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In celebration of National Cybersecurity Awareness Month, Internet privacy provider Anonymizer wants everyone to know we’re not as safe as we think are when we’re online.
The company’s research found that a majority of us believe using firewall software (75 percent) or antivirus software (62 percent) is enough protection against identity theft online. That’s unfortunately not the case.
Having both a firewall and an antivirus program will help protect your data from stuff coming in, so you should use both. (We have recommendations for free antivirus software.) They also help guard against ID theft, but they only address half the equation: the incoming side.
Those programs can’t do much about what you choose to send out through your computer, whether you do that by broadcasting information on a public network, instant messaging, sharing your files, or typing in your details on social networking sites, forums, or in e-mails.
There’s a lot of software out there you can pay for to protect some of these things. Anonymizer would have you pay $80 for a year of protection, and if you go visit their website right now, you’ll probably see your internet protocol (IP) address, city, and web browser listed – which might just scare you into buying.
But there are a lot of free solutions, too. While they’re not always simple to use, if they can save you money and help you keep your credit and privacy intact, they’re worth considering. We’ll start with the easiest ones first:
- Use common sense. Watch what you say and where you say it. Don’t post information you might not want certain people to see unless you know it’s safely encrypted or otherwise protected. The Federal Trade Commission has some more basic Internet safety tips.
- Update your software regularly. Because new viruses and security loopholes are always appearing, you need to keep updating. A friend of mine who works in an IT department likens this chore to brushing your teeth: If you don’t make it a habit, you might end up with problems, embarrassment, and a lot of pain. You don’t have to update three times a day, but weekly is good. Many programs can be set to update automatically, or at least to announce new versions. Use those settings and avoid both the hassle and the risk. Secunia provides a free tool that tells PC users what programs are out of date and helps you find the newest versions.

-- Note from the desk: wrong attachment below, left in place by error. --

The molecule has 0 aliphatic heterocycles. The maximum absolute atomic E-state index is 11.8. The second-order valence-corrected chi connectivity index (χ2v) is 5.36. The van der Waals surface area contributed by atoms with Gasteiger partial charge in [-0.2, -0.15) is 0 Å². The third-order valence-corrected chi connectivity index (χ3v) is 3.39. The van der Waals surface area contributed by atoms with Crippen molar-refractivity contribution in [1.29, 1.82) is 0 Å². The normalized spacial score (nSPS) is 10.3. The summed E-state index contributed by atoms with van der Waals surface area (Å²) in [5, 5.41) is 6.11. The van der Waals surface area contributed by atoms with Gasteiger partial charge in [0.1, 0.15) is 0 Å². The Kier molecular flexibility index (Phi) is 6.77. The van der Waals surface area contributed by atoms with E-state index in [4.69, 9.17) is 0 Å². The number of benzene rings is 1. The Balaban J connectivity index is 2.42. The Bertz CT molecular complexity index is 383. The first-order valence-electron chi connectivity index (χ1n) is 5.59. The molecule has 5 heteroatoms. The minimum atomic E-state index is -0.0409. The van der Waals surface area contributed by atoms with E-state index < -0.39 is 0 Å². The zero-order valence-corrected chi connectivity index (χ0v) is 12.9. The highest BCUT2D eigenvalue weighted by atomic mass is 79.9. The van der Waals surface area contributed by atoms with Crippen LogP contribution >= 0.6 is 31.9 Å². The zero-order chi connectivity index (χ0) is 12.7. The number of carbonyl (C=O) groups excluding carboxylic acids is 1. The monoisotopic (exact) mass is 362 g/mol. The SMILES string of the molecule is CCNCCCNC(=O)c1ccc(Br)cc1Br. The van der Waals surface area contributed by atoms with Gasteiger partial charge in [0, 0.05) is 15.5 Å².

- Use protected Wi-Fi connections. When you use a wireless connection, your data – possibly including your passwords – is literally floating around in the air, and anyone who knows how can eavesdrop on your computer. While places like Starbucks and Panera offer free Wi-Fi, it’s on an unsafe public network. The easiest way to protect yourself is to connect only to secure networks: they usually have a lock symbol next to them, and may mention WPA or WEP encryption. These networks garble up the data you’re transmitting so it won’t make sense to anyone trying to steal it. You usually can’t get on these networks without a password, though, so you won’t have access unless you’re supposed to. For more on secure networks, including how to secure your home wireless connection, check out this PC World article.
- Make your instant messages instantly secure. This level of security isn’t practical for the average person, but if you’re concerned that someone’s snooping through your IMs, you can take a few steps. First, turn off any features that make logs of your conversations, then get your chat buddies to do the same. Second, look into software that encrypts your messages, like Off the Record. Privacy rights advocate The Electronic Frontier Foundation (EFF), explains how to use OTR and other IM safety measures. If you’re a Mac user with the Adium client, it’s already built in. If you’re a PC user, you’re going to have to switch to a chat client like Pidgin, which connects to multiple popular IM networks including MSN, AIM, and Google.
- Hide your IP address. If you’ve ever seen an advertisement pop up with deals or offers specifically for where you live, it’s because that site can see your IP address, which is a unique string of numbers assigned to your computer each time you connect to the Internet. Hackers can also easily take advantage of a visible IP. How can you hide it? One solution endorsed by the EFF is The Onion Router, also known as Tor. You download the software (for either PC or Mac) and it works alongside Firefox and other programs to keep you hidden. There are a lot of ways your cover can slip, though, so read the instructions carefully. And there are downsides, too: The software can block things like YouTube videos from loading, for example. It’s up to you how safe you want to be – this is probably a little much for the average user.
It’s also worth pointing out that identity theft can happen regardless of how you use your computer. For ways to protect yourself offline, check out Top 10 Tips for Free Identity Theft Prevention.